I think that it is time that those who so vehemently oppose PSA testing should acknowledge that an entity that is the second greatest cause of cancer related death in men is a public health problem.  It is also time to stop assertions that if a PSA test is abnormal that it leads to a high risk of complications with the biopsy and that should cancer be confirmed that it some form of aggressive intervention will invariably follow.  Additionally, we have moved on from the outcomes of 20years ago in that treatment is NOT invariably associated with incontinence and erectile dysfunction.

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The answer for PSA testing lies somewhere between widespread population screening and totally opposing any form of testing at all.  I am looking forward to those who have vehemently opposed any form of testing for prostate cancer to acknowledge this as well.

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Concluding Comments:

I am NOT in favor of indiscriminate population screening for prostate cancer.  Men should be risk assessed as to whether the benefits of making a diagnosis of prostate cancer individually outweighs the attendant risks.  Men should NOT be denied the right to participate in any discussion regarding a decision to undergo prostate cancer testing or not.  I completely disagree with any assertion that there should no discussion about prostate cancer testing unless raised by the patient.  When men are counseled on making a decision as to whether or not they wish to be tested, they should be given information that is relevant to their individual circumstances.  The Melbourne Consensus Statement on Prostate Cancer Testing is a good place to start.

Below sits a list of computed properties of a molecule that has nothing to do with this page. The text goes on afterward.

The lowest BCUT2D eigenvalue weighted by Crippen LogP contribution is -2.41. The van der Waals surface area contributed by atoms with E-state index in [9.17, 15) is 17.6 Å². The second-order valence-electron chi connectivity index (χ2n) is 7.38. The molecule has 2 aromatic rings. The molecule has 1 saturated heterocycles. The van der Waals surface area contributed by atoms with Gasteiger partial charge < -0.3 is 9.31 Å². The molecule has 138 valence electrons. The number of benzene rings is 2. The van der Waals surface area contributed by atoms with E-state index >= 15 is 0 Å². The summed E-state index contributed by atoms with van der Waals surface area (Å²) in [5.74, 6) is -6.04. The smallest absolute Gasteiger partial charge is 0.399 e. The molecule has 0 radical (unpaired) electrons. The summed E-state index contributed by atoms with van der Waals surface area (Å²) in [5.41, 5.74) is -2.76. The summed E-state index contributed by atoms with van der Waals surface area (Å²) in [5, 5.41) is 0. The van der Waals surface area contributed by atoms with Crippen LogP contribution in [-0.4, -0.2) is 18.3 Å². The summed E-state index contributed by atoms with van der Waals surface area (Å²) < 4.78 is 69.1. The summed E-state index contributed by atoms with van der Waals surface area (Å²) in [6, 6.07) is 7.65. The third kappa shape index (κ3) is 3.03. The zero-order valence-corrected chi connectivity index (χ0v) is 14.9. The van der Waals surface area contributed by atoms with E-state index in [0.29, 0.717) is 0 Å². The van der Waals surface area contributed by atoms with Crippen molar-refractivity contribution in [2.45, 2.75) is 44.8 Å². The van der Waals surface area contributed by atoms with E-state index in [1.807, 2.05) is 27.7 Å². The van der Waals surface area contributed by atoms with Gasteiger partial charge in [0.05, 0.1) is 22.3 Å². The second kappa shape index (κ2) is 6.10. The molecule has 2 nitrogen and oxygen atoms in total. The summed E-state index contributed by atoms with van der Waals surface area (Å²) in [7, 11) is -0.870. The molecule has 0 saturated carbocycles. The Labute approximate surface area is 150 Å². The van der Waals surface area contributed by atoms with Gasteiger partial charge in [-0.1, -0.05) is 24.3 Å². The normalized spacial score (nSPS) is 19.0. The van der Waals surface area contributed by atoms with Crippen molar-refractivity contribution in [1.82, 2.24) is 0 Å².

All information obtained by European Medical Journal and each of the contributions from various sources is as current and accurate as possible. However, due to human or mechanical errors, European Medical Journal and the contributors cannot guarantee the accuracy, adequacy, or completeness of any information, and cannot be held responsible for any errors or omissions. European Medical Journal is completely independent of this blog piece, views and opinions expressed are those of the authors.